The Resource Lab of the University of Augsburg, and leaders of Rehap’s waste management research, have been keeping busy applying for conferences, scientific papers, and reporting on recent results.
Lars Wietschel, from the University of Augsburg (UNIA), spoke of the recent developments taking place within Rehap with regards to their research, the first of which being the application they placed to exhibit at the 2018 European Biomass Conference and Exhibition (EUBCE) in Copenhagen in May.
EUBCE is the largest platform and gathering of biomass experts for the collection, exchange and dissemination of scientific and industrial know-how in the field of biomass. The event combines one of the largest biomass science and technology conferences with a high-quality industry exhibition and attracts professionals from around the globe.
If UNIA’s application is accepted, this will be Lars’s first time at the event and he hopes to present methodology and results from the research they have been undertaking on forecasting the future of agricultural and forestry waste arisings in the European Union. Arisings are the surplus materials that form the waste products of agriculture and forests after they have been harvested for other purposes.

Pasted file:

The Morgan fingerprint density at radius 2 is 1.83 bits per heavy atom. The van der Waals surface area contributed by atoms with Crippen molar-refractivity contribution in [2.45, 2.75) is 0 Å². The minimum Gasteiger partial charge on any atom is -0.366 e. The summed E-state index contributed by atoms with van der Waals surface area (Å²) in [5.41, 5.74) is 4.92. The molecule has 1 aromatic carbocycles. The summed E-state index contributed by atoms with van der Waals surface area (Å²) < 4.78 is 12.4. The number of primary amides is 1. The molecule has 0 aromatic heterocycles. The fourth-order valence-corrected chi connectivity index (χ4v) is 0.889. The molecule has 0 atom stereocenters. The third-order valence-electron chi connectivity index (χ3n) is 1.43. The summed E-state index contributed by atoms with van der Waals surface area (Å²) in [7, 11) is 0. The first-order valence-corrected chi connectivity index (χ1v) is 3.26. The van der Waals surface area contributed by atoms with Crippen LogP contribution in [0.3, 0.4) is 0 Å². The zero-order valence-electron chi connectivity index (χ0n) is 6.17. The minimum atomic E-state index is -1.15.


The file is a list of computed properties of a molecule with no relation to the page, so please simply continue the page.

“We handed in this extended abstract - the forecasting of arisings - plus an oral presentation. If we are accepted for a full paper, we will publish a peer-reviewed conference paper in the journal ‘Biomass & Bioenergy’,” said Wietschel on applying for the EUBCE.
Part of what has been proposed as part of the EUBCE application includes the results from a completed project deliverable. A report was written and a database was created that provided information on the forecasting of the future of biomass feedstock in the European Union over the next 10 years. The database provides information on the forecasts of waste arisings until the year 2027.
“Some of the interesting results we found from our research on this topic revealed that for agricultural residues we forecast increasing arisings for wheat straw, maize stover and barley straw, and for rape straw we forecast decreasing arisings in the next 10 years, which is mainly due to a reduced demand in first generation biofuels,” said Wietschel. “We also assessed the influence of extreme weather events on the projection of biomass and our results showed that heatwaves and a lot of precipitation have a strong negative influence on their annual production quantities.”
Rehap hope to hear the outcome of their EUBCE application in the new year, so watch this space.